For a period of my life, I got to travel extensively with my bands Audio Adrenaline and Abandon. As I looked around at the horizon so many times, while the lane markers were whizzing by on the highway, I would imagine myself running along the mountain tops or go back to my childhood fantasy of jumping each peak on a dirt bike. The things that you do to keep from going stir crazy in a van for hours on end.
I have also met people in different walks of life and after these experiences, I can now appreciate a variety of thoughts about life and happiness and the pursuits therein. Through these experiences, there have been a variety of elaborate production setups and creative elements that I have seen while out on the road with my former bands.
Creativity is a beautiful thing. Well, executed creativity is a beautiful thing. A great thought stays suspended in time and space without ever breathing the air of life unless the right variables come together to take it from concept to reality.
I believe creativity excites God. He likes to see his children dream and think, draw and build.[quote]I believe creativity excites God. He likes to see his children dream and think, draw and build.[/quote]
If I had to put into words what has impressed me about one particular creative feat, I would have to say I was in awe when I first saw the tour production design for the U2 360 Tour. What an incredible thing to behold! If you think about the amount of time, energy, pre-planning, engineering, strategy, and manpower it took to make this monster come alive at every concert, your head will swell to a bursting point.
They spent in the ballpark of $750,000 each day, used 120 trucks and a crew of 300 people to erect what was nicknamed ?The Claw? at each of the 110 dates on the 360 Tour. The Claw weighed in at 200 tons. It took 8 hours just to put the LED Screens together each time.
If we put this effort into the context of the Church? What could possibly be accomplished with all that energy, creativity, and resources?
I am challenged to be more proactive in my approach to planning and executing. I?m challenged to build bigger and better. To build teams of people that understand the big picture and fully know the goal and the ?why? behind the ?what? of their functions in the Church.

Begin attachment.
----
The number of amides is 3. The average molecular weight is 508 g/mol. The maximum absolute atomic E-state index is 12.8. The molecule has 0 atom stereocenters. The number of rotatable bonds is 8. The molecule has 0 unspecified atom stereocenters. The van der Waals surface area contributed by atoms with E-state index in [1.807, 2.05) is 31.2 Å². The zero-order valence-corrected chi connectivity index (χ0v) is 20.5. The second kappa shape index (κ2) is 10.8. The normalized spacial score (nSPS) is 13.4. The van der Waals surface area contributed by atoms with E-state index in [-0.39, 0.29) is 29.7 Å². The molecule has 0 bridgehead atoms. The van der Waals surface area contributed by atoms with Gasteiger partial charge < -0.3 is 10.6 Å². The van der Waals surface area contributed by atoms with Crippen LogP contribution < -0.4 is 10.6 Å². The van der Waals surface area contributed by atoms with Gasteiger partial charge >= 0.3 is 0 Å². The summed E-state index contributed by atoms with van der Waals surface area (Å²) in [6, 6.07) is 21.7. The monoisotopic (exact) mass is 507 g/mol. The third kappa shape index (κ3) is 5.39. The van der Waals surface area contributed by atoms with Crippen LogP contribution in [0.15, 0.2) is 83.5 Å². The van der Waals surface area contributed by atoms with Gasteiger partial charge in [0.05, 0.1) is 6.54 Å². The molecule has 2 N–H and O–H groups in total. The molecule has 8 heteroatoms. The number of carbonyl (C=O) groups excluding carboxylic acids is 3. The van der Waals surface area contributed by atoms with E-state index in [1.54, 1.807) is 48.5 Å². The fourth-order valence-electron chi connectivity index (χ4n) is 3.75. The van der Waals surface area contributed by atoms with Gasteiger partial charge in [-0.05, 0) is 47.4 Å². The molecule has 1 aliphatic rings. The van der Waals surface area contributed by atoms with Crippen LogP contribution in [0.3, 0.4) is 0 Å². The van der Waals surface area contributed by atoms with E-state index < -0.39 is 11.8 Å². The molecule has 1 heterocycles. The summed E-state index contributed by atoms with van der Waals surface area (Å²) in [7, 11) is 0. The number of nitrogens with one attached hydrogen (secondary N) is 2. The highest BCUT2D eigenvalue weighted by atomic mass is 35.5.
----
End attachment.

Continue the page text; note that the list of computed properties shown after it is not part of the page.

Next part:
Our communities could be radically different if we pinpointed the issues around us and executed at this level of precision.
I think about another aspect of this scenario?when it comes to the church production world?a point of reckoning for me as I served as a worship pastor and creative director for a few years. Do we give enough credit to the guys and girls that tighten the nuts and bolts, climb the trussing, run the sound, or setup the green room? I want to celebrate every member of my team equally. Yes, the worship leader might be the one that gets paid, or at least the one with the vision and direction, but if there weren?t anyone to turn on the microphone or hit the lighting cues, the 360 Tour would have been way less cool. Bono would have been standing on a stage that he had to build for himself. The band would have been all alone in a giant stadium with no one to play for because no one would have been able to buy tickets.[quote]Do we give enough credit to those that tighten the nuts and bolts, climb the trussing, run the sound, or setup the green room?[/quote]
The team element is the ingredient for execution. Dreams are good?everything has to start with a dream?but the dream takes a team to get the job done.
My point is that strategy and team really are the most creative thing that I have been impressed by as I look out over the vast landscape of church and concert productions.
Some questions I ask myself these days are: Do I have enough strategy? Do I have enough team?
They did it. They dreamed it, they built it, they toured it, and a lot of people were impacted by it.
What is the most creative thing that you have ever seen? Does it inspire you to reach higher and think bigger? I know that is what I am challenged to do.